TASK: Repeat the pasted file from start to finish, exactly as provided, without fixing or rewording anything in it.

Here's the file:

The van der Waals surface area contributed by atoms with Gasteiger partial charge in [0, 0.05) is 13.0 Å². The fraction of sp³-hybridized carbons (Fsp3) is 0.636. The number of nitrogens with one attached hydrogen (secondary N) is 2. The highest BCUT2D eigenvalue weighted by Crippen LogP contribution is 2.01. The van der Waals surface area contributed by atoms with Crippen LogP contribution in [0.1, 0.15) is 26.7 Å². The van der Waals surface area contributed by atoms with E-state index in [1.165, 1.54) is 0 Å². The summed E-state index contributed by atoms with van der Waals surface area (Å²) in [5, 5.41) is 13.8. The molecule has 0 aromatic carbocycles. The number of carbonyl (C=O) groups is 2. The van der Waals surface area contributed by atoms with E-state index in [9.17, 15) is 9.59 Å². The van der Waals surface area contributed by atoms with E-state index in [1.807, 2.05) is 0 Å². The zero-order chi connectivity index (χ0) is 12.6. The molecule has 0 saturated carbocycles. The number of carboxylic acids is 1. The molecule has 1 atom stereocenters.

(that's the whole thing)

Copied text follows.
The van der Waals surface area contributed by atoms with Gasteiger partial charge in [0, 0.05) is 13.0 Å². The fraction of sp³-hybridized carbons (Fsp3) is 0.636. The number of nitrogens with one attached hydrogen (secondary N) is 2. The highest BCUT2D eigenvalue weighted by Crippen LogP contribution is 2.01. The van der Waals surface area contributed by atoms with Crippen LogP contribution in [0.1, 0.15) is 26.7 Å². The van der Waals surface area contributed by atoms with E-state index in [1.165, 1.54) is 0 Å². The summed E-state index contributed by atoms with van der Waals surface area (Å²) in [5, 5.41) is 13.8. The molecule has 0 aromatic carbocycles. The number of carbonyl (C=O) groups is 2. The van der Waals surface area contributed by atoms with E-state index in [9.17, 15) is 9.59 Å². The van der Waals surface area contributed by atoms with E-state index in [1.807, 2.05) is 0 Å². The zero-order chi connectivity index (χ0) is 12.6. The molecule has 0 saturated carbocycles. The number of carboxylic acids is 1. The molecule has 1 atom stereocenters.